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Ill: Create London
The report shows an exclusive industry whose workforce is unrepresentative of the wider population – socially, politically, and demographically.
Old boys still in charge of creative industries (shocking nobody)
A new report declares a lack of social mobility and and huge dominance of upper middle class people in creative industries. And the people at the top – mostly well-paid, middle-class white men – are least likely to see it.

The conclusion that the creatve industries far from echo the general U.K. population was reached in a new report, billed as the first sociological study on social mobility in the cultural industries, reports The Guardian and others.

The report, called “Panic! Social Class, Taste and Inequalities in the Creative Industries” demonstrates that women, those from working class origins, and those from minority backgrounds, are often excluded from many creative industries. “This may not come as a huge surprise to many, with diversity being a much-discussed topic across the arts in recent years,” the Creative Review reports, continuing:

“What is more insightful is how the report analyses the dynamics of social mobility in the cultural sector, and offers insights into how the tastes, values and political views are often different from the rest of society. Cultural workers are shown to be socially exclusive, for example, tending to mainly know other creatives, to the exclusion of many other occupations. They come from disproportionately economically privileged backgrounds, and have the most liberal and left-wing politics of any occupational sector.”

‘If you think the creative industries should speak for a nation or a community then this report raises big questions,’ says Dr David O’Brien, one of its three lead authors, to Frieze.

Dr O’Brien told Rhinegold Publishing that their analysis “suggests that arts and media workers need to better understand the role of privilege in the formation of cultural tastes and success in creative employment, so that their industries can become more in touch with the rest of the population.”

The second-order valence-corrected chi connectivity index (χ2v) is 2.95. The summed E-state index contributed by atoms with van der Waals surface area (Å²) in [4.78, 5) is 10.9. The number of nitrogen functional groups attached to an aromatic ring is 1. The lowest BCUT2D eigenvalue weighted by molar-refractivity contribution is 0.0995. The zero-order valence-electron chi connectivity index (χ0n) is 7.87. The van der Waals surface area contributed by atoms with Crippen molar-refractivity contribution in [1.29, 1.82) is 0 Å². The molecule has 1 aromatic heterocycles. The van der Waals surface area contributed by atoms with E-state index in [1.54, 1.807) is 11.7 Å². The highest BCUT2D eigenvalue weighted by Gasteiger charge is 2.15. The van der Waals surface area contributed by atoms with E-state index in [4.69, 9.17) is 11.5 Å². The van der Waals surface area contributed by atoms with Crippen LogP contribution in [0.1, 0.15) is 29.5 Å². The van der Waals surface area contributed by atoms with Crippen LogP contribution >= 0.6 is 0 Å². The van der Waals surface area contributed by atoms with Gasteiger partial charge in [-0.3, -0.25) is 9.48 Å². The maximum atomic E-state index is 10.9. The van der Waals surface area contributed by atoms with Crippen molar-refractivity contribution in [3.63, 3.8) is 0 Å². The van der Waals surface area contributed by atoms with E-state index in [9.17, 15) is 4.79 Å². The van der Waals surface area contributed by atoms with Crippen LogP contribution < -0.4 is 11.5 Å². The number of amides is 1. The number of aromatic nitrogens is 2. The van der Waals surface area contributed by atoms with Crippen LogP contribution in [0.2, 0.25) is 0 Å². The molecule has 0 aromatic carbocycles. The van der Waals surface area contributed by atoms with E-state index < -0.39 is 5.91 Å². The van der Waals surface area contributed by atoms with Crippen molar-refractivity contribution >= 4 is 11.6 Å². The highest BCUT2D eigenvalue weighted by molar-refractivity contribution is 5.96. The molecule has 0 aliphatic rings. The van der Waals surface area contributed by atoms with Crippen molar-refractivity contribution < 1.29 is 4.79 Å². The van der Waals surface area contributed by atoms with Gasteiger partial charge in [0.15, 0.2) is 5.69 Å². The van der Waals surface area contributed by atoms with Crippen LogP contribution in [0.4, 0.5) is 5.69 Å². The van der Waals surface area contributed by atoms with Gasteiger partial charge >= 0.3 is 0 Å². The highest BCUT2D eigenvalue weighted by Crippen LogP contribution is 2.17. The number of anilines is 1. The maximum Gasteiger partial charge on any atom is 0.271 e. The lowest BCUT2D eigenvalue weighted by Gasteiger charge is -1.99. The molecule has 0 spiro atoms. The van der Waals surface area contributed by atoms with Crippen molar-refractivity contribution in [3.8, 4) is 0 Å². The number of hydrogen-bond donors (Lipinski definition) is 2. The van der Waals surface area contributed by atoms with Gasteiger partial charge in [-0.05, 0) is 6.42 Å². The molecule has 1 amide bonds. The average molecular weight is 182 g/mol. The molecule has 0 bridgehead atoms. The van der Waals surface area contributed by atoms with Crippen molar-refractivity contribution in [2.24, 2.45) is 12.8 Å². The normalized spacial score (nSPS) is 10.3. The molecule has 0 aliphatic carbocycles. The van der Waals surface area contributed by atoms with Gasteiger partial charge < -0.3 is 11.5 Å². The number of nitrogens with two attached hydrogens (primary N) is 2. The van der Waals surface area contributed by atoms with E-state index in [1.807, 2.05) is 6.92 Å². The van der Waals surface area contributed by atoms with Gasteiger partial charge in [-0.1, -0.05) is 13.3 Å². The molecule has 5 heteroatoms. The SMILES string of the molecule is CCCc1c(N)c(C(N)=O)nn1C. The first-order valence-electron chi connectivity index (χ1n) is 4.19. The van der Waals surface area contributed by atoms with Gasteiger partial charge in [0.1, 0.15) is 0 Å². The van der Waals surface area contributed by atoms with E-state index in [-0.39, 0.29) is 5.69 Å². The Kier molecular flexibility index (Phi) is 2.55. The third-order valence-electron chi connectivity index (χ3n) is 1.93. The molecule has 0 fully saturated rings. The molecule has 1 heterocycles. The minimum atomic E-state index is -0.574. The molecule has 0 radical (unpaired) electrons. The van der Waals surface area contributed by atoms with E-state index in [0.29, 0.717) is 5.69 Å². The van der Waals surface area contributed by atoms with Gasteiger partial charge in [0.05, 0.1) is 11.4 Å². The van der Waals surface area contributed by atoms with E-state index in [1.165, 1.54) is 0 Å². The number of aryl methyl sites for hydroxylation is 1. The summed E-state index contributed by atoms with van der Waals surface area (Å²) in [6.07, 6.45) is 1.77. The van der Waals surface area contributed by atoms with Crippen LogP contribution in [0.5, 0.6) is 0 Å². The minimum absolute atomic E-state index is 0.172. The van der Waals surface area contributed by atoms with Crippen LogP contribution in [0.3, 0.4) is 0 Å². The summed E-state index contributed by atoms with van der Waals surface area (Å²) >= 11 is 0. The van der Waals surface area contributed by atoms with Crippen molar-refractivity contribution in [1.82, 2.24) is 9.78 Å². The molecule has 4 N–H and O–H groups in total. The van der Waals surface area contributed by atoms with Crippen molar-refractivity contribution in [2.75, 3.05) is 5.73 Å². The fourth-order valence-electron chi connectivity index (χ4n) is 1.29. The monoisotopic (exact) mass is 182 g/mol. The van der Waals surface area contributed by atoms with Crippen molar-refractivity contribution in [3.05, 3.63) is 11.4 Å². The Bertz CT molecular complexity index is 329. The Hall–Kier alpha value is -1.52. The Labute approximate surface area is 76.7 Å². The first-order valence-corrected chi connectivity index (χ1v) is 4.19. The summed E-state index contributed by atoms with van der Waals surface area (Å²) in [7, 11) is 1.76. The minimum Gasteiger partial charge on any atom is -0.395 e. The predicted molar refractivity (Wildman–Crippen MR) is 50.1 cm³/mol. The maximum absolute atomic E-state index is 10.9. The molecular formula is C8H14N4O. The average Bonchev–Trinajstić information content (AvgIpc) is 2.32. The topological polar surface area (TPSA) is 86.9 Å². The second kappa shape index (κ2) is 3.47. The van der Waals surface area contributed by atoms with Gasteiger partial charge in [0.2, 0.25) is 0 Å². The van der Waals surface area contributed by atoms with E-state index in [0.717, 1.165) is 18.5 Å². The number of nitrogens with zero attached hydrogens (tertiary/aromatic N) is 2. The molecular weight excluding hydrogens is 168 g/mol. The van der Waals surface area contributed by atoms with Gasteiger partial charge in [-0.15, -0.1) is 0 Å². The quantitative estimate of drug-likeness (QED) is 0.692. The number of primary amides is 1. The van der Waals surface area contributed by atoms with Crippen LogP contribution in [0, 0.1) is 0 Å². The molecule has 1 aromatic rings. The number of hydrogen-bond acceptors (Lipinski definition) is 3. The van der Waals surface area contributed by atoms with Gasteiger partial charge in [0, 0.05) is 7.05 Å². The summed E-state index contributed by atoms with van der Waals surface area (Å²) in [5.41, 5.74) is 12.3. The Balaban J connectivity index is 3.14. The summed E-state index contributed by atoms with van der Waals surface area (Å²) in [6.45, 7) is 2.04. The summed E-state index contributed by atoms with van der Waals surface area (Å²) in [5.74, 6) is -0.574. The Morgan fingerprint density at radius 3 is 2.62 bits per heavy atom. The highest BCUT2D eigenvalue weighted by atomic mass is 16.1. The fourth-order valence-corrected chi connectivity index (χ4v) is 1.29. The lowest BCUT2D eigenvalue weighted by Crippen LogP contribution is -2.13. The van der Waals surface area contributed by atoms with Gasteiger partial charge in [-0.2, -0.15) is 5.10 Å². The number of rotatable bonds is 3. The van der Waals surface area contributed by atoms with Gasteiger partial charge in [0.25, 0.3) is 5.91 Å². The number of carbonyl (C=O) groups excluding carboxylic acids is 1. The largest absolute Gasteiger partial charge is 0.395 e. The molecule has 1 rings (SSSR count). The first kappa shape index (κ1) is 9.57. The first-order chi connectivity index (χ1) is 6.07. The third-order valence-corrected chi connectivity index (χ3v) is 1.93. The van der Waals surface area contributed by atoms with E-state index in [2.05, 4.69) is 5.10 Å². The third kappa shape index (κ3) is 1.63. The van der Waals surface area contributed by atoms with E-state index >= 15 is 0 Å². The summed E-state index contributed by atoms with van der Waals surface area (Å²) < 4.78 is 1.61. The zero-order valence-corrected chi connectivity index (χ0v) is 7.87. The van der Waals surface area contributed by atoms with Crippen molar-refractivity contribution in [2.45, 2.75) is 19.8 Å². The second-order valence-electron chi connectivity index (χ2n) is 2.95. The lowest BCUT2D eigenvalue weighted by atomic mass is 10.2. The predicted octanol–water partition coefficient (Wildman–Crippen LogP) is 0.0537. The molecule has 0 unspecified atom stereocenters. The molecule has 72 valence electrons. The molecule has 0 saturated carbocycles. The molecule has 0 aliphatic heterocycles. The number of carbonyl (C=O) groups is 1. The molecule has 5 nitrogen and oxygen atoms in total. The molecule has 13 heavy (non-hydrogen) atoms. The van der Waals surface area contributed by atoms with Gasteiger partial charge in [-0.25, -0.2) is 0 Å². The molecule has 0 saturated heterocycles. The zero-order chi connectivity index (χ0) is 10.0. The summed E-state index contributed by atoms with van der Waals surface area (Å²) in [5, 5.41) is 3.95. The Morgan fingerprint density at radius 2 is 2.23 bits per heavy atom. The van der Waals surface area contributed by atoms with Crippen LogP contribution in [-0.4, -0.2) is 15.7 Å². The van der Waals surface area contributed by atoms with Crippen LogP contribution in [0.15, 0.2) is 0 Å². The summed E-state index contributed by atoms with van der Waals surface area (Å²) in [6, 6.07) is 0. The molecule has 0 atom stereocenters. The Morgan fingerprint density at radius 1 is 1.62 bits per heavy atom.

The Panic report is a follow-up to research published in 2015, has been released by Create London and Arts Emergency, a charity set up to challenge the “old boys’ network” in the creative industries.

1 Create London
Dr Orian Brook, Dr David O’Brien, and Dr Mark Taylor
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Panic! Social Class, Taste and Inequalities in the Creative Industries

As this report will demonstrate, the cultural and creative industries are marked by
significant inequalities;

2 Creative Revue
Eliza Williams
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New report delivers damning verdict on social mobility in creative sector

Panic! Social Class, Taste and Inequalities in the Creative Industries is a new paper examining social mobility in the arts. Its results make for depressing reading. We talk to lead author, Dr Dave O’Brien, about its key issues.

3 Rhinegold
Lucy Thraves
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New paper highlights lack of social mobility in creative industries

Drawing on evidence from the 2015 survey Panic!, the paper suggests that this is in part because cultural workers tend to be socially exclusive: they mainly know other creatives, to the exclusion of other occupations.

4 The Guardian
Mark Brown
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Arts industry report asks: where are all the working-class people?

Film, broadcasting, publishing and performing sectors nowhere near representative of UK

5 Frieze
Tom Jeffreys
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Survey Shows Extent of Class Divide in Creative Industries

A new report suggests that women, people from working-class backgrounds and BAME workers all face significant exclusion



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